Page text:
Diane and Mal Kimmel already had spent hours trying to choose a name for their baby and had finally settled on one for a boy. But Diane Kimmel had a baby girl and decided to name her Valory.
“I was always kind of glad it was a girl because I would have been torn between using the name we chose and naming it after him somehow if it was a boy,” Diane said. “I guess things work out.”
Diane Kimmel has remarried and is now Diane Kinloch. She has a second daughter and lives in Springfield, Mo., where she is coordinator of early childhood services for the city’s public school district. Valory, 19, is a sophomore at Southwest Missouri State.
Kinloch says Valory’s birth was a source of comfort to her when she badly needed it and that Valory still is a comfort to her grandparents.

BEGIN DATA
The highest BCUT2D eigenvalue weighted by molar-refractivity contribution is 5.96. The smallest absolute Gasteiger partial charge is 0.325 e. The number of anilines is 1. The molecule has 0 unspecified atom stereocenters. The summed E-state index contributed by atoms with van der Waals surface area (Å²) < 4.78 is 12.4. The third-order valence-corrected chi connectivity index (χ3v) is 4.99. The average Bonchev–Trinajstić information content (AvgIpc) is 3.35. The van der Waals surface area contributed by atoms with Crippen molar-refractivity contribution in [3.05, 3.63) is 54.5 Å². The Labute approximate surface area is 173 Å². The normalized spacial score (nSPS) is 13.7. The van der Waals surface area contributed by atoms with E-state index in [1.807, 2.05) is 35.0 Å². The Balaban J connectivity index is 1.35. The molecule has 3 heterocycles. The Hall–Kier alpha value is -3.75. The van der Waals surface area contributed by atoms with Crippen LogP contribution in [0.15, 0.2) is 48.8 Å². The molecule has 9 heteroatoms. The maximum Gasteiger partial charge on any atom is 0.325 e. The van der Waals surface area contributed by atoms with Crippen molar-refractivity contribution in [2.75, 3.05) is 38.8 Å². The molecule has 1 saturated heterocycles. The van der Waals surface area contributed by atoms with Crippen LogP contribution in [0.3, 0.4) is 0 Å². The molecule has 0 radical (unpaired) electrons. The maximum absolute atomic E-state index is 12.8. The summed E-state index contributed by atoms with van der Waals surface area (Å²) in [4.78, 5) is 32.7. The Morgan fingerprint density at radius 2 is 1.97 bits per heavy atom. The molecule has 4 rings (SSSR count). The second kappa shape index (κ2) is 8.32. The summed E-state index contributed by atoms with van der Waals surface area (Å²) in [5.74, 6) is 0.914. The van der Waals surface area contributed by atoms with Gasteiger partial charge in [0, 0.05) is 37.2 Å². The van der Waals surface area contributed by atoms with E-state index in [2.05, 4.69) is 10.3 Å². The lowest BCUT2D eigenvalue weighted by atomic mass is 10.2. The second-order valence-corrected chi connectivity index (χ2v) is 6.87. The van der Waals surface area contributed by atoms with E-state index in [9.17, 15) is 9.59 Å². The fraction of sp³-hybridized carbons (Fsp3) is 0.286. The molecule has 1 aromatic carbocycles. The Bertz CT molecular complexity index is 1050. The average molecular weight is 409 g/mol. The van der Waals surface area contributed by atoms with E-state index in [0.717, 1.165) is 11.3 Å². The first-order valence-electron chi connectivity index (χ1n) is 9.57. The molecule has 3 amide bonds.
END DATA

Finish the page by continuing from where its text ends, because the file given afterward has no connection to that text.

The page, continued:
“I think the fact that I had Mal’s baby has always been good for his parents,” Diane said. “It’s still as fresh for them today as it was then. They say time heals things, but when it’s your child, it’s very tough. I’m not sure if they ever bounced back.
“But I’m not sure anyone ever does completely.”
Valory Kimmel is not the only child who grew up without ever knowing her father as a result of the WSU crash.
The Wednesday before the accident, Scott Reeves had walked door to door in his neighborhood carrying a sign that declared he had a new baby brother named Brad. Their father, Tom, was the head trainer for the football team and was aboard the plane that crashed.